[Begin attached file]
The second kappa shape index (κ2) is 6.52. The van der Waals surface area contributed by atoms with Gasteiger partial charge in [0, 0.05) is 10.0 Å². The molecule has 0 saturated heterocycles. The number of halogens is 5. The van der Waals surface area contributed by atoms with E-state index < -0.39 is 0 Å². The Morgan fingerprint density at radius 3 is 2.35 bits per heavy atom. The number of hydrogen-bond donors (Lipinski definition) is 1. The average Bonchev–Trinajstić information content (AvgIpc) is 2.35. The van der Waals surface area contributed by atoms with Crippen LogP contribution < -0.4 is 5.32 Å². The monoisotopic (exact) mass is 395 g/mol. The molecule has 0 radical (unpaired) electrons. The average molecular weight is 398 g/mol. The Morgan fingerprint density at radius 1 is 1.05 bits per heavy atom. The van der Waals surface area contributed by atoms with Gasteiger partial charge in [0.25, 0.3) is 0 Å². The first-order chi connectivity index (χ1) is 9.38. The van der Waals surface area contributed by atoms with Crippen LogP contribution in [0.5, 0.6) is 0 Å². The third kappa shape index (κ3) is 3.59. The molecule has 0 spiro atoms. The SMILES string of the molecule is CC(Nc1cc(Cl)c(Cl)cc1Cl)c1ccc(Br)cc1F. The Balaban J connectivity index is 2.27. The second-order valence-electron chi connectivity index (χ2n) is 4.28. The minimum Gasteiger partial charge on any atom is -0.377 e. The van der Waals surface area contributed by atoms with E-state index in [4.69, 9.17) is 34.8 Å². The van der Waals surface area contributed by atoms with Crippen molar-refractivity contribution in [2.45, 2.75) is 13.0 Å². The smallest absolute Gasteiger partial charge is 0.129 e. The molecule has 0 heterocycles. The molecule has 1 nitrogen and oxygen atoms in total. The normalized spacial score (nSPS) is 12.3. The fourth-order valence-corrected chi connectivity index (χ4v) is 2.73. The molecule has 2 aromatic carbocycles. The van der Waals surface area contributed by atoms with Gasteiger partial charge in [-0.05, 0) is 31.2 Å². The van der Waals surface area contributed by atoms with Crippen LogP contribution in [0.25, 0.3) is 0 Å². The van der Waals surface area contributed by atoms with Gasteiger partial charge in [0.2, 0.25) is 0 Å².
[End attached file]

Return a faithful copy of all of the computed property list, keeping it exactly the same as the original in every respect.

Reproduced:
The second kappa shape index (κ2) is 6.52. The van der Waals surface area contributed by atoms with Gasteiger partial charge in [0, 0.05) is 10.0 Å². The molecule has 0 saturated heterocycles. The number of halogens is 5. The van der Waals surface area contributed by atoms with E-state index < -0.39 is 0 Å². The Morgan fingerprint density at radius 3 is 2.35 bits per heavy atom. The number of hydrogen-bond donors (Lipinski definition) is 1. The average Bonchev–Trinajstić information content (AvgIpc) is 2.35. The van der Waals surface area contributed by atoms with Crippen LogP contribution < -0.4 is 5.32 Å². The monoisotopic (exact) mass is 395 g/mol. The molecule has 0 radical (unpaired) electrons. The average molecular weight is 398 g/mol. The Morgan fingerprint density at radius 1 is 1.05 bits per heavy atom. The van der Waals surface area contributed by atoms with Gasteiger partial charge in [0.25, 0.3) is 0 Å². The first-order chi connectivity index (χ1) is 9.38. The van der Waals surface area contributed by atoms with Crippen LogP contribution in [0.5, 0.6) is 0 Å². The third kappa shape index (κ3) is 3.59. The molecule has 0 spiro atoms. The SMILES string of the molecule is CC(Nc1cc(Cl)c(Cl)cc1Cl)c1ccc(Br)cc1F. The Balaban J connectivity index is 2.27. The second-order valence-electron chi connectivity index (χ2n) is 4.28. The minimum Gasteiger partial charge on any atom is -0.377 e. The van der Waals surface area contributed by atoms with E-state index in [4.69, 9.17) is 34.8 Å². The van der Waals surface area contributed by atoms with Crippen molar-refractivity contribution in [2.45, 2.75) is 13.0 Å². The smallest absolute Gasteiger partial charge is 0.129 e. The molecule has 0 heterocycles. The molecule has 1 nitrogen and oxygen atoms in total. The normalized spacial score (nSPS) is 12.3. The fourth-order valence-corrected chi connectivity index (χ4v) is 2.73. The molecule has 2 aromatic carbocycles. The van der Waals surface area contributed by atoms with Gasteiger partial charge in [-0.05, 0) is 31.2 Å². The van der Waals surface area contributed by atoms with Crippen LogP contribution in [0.25, 0.3) is 0 Å². The van der Waals surface area contributed by atoms with Gasteiger partial charge in [0.2, 0.25) is 0 Å².